• ghmus7
    Posts: 1,252
    So true. Preists and rectors are not usually interested in the veiws if the musician(s) but rather how they music people can implement their vision.
  • CharlesW
    Posts: 10,659
    So true. Preists and rectors are not usually interested in the veiws if the musician(s) but rather how they music people can implement their vision.


    Isn't it interesting how their visions have led, in so many instance, to loss of faith and empty churches?
    Thanked by 1ClergetKubisz
  • kevinfkevinf
    Posts: 1,124
    Thank you all. I appreciate your words of sympathy and encouragement.

    Those of us who have done this any length of time know that a) we are one priest away from having no job and b) that it is incumbent to find like minded clergy. These two factors make or break us. We are given what we are given.

    I have been at this for 30+ years. Strangely enough, I am more excited than ever about the possibilities of sacred music. The ground really has shifted...perhaps more slowly than some would wish and there will be bumps along the road. But in my conversations with clergy and people the indication is that this group and other like minded groups are making an impact. Is it finished? No...and I believe that there is still much work to be done. I really am hopeful, even in my dark moment of this time.

    So while my situation has taken an unfortunate turn (this is not my first), I will move on and this group will continue to influence. I have done good work where I am, and now its on to another place.

    Thank you for your help in assisting me to find that place. I am truly grateful.

    Bon courage mes amis,
    Kevin
  • JulieCollJulieColl
    Posts: 2,443
    Words for you, Kevin, from yesterday's Communio:

    Amen, dico vobis: Quiquid orantes petitis, CREDITE QUIA ACCIPIETIS, et fiet vobis.
    Thanked by 1ClergetKubisz
  • kevinfkevinf
    Posts: 1,124
    Thanks Julie. We sang it yesterday and I was very comforted. Once again the words of the Church give us what we need.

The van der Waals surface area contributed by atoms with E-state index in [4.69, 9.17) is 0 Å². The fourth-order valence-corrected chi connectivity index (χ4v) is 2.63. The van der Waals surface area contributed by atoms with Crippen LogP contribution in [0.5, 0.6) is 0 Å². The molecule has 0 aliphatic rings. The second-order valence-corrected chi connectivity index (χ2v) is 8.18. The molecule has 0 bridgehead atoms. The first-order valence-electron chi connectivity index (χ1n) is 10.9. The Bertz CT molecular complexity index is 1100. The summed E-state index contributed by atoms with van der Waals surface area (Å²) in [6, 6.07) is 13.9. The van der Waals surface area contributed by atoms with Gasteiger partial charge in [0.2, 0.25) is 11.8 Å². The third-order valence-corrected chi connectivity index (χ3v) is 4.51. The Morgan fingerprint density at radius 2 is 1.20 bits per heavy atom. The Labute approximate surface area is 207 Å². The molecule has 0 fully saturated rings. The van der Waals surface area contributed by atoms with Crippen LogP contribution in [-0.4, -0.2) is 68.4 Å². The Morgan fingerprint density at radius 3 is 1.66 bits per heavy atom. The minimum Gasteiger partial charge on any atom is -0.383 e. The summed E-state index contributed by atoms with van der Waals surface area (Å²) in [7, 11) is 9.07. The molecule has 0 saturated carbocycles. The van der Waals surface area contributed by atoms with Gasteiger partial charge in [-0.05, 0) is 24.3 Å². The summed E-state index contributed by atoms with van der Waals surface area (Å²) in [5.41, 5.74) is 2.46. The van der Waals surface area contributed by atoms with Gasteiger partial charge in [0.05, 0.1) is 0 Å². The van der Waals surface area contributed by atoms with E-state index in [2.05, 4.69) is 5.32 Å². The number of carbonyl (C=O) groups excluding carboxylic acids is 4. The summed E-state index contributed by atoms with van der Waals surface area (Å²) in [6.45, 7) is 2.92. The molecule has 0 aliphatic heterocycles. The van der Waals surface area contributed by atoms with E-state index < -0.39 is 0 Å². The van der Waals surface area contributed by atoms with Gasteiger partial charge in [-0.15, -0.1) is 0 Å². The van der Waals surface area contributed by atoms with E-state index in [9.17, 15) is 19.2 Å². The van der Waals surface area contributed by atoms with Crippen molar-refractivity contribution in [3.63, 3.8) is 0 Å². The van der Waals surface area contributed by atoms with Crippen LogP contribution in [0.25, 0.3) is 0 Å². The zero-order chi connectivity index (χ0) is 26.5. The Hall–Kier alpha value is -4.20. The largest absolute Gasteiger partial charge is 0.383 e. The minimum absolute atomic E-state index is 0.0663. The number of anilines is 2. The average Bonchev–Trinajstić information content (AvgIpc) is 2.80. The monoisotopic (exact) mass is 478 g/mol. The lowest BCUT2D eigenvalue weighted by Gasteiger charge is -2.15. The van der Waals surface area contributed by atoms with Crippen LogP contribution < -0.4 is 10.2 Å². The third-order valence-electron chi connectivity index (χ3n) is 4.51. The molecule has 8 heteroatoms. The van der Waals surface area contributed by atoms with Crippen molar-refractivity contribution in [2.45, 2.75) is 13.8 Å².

• Scott_WScott_W
    Posts: 456
    I really am hopeful, even in my dark moment of this time.


    In those times, I recall the brownies from Willow:

    https://www.youtube.com/watch?v=lCxEqH7u_iM
    Thanked by 1Adam Wood
  • matthewjmatthewj
    Posts: 2,659
    Sorry to hear this, Kevin. Prayers for you to find a fruitful new venture.
  • francisfrancis
    Posts: 9,016
    St. Cecilia, pray for us, those who assist in the divine worship of God here on earth. St. Michael, defend us in battle.
    Thanked by 1CHGiffen
  • For some reason, for many years, priests have not been taught to ignore the people in the congregation.

    The hold that people in the congregation, especially those with money, have over pastors is the cause of most parish problems, as they work to have their own church, not a Catholic church.

    When a music director arrives, people immediately begin working to destroy everything that is done, to go back to the way it was before. This is often a long and slow process, but they eventually get their way.

    It's time to go to a protestant church to regain your identity and make more money with one service a week instead of 4 or 5.
  • Wrong. Totally wrong. Sorry. The further you get from a liturgical church the less chance that your job will get snuffed out, leaving you unaware of what has just happened.

    Read WHEN SHEEP ATTACK by Dennis Maynard and you will be....amazed.

    ADDED LINK:

    http://myemail.constantcontact.com/Clergy-Hunting-Season-Is-Here.html?soid=1011233438263&aid=Y8YVy2c98AM
  • donr
    Posts: 949
    Praying for you!
  • CharlesW
    Posts: 10,659
    It's the age-old interpretation of the Golden Rule that he who has the gold, rules. It's the same everywhere. Pastors are often in the situation where dropping revenues get unfavorable attention from chanceries - a good way to get transferred to the boonies and a career ender for any future advancement.